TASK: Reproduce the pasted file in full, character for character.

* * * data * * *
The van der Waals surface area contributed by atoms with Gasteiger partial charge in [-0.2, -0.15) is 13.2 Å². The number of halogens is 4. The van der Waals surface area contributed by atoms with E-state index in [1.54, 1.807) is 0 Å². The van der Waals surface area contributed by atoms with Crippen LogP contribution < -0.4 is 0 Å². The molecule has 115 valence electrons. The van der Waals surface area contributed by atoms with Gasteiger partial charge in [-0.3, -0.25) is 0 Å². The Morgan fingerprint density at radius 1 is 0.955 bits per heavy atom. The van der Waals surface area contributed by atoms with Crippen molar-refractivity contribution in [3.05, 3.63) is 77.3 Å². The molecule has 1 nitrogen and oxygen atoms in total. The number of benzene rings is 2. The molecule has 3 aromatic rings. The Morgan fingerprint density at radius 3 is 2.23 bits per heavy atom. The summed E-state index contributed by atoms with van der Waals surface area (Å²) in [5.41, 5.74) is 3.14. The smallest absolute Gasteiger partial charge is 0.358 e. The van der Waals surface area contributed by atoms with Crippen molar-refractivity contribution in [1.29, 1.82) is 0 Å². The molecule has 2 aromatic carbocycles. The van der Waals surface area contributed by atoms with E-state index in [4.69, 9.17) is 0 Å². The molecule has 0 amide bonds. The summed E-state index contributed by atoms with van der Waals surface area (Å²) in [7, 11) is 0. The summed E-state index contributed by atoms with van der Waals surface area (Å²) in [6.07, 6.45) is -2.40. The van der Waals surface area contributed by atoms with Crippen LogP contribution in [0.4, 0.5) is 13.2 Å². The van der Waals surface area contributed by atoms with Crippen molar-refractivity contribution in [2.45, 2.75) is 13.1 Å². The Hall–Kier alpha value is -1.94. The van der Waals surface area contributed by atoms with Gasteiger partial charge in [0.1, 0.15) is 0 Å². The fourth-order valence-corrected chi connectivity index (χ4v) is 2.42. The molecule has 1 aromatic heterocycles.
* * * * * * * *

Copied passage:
The van der Waals surface area contributed by atoms with Gasteiger partial charge in [-0.2, -0.15) is 13.2 Å². The number of halogens is 4. The van der Waals surface area contributed by atoms with E-state index in [1.54, 1.807) is 0 Å². The van der Waals surface area contributed by atoms with Crippen LogP contribution < -0.4 is 0 Å². The molecule has 115 valence electrons. The van der Waals surface area contributed by atoms with Gasteiger partial charge in [-0.3, -0.25) is 0 Å². The Morgan fingerprint density at radius 1 is 0.955 bits per heavy atom. The van der Waals surface area contributed by atoms with Crippen molar-refractivity contribution in [3.05, 3.63) is 77.3 Å². The molecule has 1 nitrogen and oxygen atoms in total. The number of benzene rings is 2. The molecule has 3 aromatic rings. The Morgan fingerprint density at radius 3 is 2.23 bits per heavy atom. The summed E-state index contributed by atoms with van der Waals surface area (Å²) in [5.41, 5.74) is 3.14. The smallest absolute Gasteiger partial charge is 0.358 e. The van der Waals surface area contributed by atoms with Crippen molar-refractivity contribution in [1.29, 1.82) is 0 Å². The molecule has 2 aromatic carbocycles. The van der Waals surface area contributed by atoms with E-state index in [4.69, 9.17) is 0 Å². The molecule has 0 amide bonds. The summed E-state index contributed by atoms with van der Waals surface area (Å²) in [7, 11) is 0. The summed E-state index contributed by atoms with van der Waals surface area (Å²) in [6.07, 6.45) is -2.40. The van der Waals surface area contributed by atoms with Crippen LogP contribution in [0.4, 0.5) is 13.2 Å². The van der Waals surface area contributed by atoms with Crippen molar-refractivity contribution in [2.45, 2.75) is 13.1 Å². The Hall–Kier alpha value is -1.94. The van der Waals surface area contributed by atoms with Gasteiger partial charge in [0.1, 0.15) is 0 Å². The fourth-order valence-corrected chi connectivity index (χ4v) is 2.42. The molecule has 1 aromatic heterocycles.